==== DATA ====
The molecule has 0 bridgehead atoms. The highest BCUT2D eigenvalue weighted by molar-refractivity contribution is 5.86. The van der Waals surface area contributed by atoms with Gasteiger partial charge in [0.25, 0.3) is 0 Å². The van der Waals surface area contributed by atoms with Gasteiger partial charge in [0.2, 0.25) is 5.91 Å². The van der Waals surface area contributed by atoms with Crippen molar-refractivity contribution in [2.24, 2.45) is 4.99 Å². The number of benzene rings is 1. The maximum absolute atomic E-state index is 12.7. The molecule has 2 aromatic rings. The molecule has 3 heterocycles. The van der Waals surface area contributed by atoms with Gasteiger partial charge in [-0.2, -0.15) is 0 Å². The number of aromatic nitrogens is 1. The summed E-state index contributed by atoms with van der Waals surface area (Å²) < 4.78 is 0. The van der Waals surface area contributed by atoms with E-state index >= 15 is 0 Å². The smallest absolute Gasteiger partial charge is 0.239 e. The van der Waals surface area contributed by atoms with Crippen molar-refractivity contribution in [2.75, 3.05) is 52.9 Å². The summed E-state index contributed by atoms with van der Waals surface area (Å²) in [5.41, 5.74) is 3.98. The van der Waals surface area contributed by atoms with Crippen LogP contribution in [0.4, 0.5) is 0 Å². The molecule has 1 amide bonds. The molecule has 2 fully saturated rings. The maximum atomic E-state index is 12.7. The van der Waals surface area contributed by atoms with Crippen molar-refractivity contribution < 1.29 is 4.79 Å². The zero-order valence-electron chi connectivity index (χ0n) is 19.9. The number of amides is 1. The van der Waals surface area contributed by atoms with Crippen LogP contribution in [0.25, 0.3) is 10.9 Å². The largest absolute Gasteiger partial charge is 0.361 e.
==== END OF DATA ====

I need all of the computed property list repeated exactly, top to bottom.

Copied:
The molecule has 0 bridgehead atoms. The highest BCUT2D eigenvalue weighted by molar-refractivity contribution is 5.86. The van der Waals surface area contributed by atoms with Gasteiger partial charge in [0.25, 0.3) is 0 Å². The van der Waals surface area contributed by atoms with Gasteiger partial charge in [0.2, 0.25) is 5.91 Å². The van der Waals surface area contributed by atoms with Crippen molar-refractivity contribution in [2.24, 2.45) is 4.99 Å². The number of benzene rings is 1. The maximum absolute atomic E-state index is 12.7. The molecule has 2 aromatic rings. The molecule has 3 heterocycles. The van der Waals surface area contributed by atoms with Gasteiger partial charge in [-0.2, -0.15) is 0 Å². The number of aromatic nitrogens is 1. The summed E-state index contributed by atoms with van der Waals surface area (Å²) < 4.78 is 0. The van der Waals surface area contributed by atoms with E-state index >= 15 is 0 Å². The smallest absolute Gasteiger partial charge is 0.239 e. The van der Waals surface area contributed by atoms with Crippen molar-refractivity contribution in [2.75, 3.05) is 52.9 Å². The summed E-state index contributed by atoms with van der Waals surface area (Å²) in [5.41, 5.74) is 3.98. The van der Waals surface area contributed by atoms with Crippen LogP contribution in [0.4, 0.5) is 0 Å². The molecule has 1 amide bonds. The molecule has 2 fully saturated rings. The maximum atomic E-state index is 12.7. The van der Waals surface area contributed by atoms with Crippen molar-refractivity contribution < 1.29 is 4.79 Å². The zero-order valence-electron chi connectivity index (χ0n) is 19.9. The number of amides is 1. The van der Waals surface area contributed by atoms with Crippen LogP contribution in [0.25, 0.3) is 10.9 Å². The largest absolute Gasteiger partial charge is 0.361 e.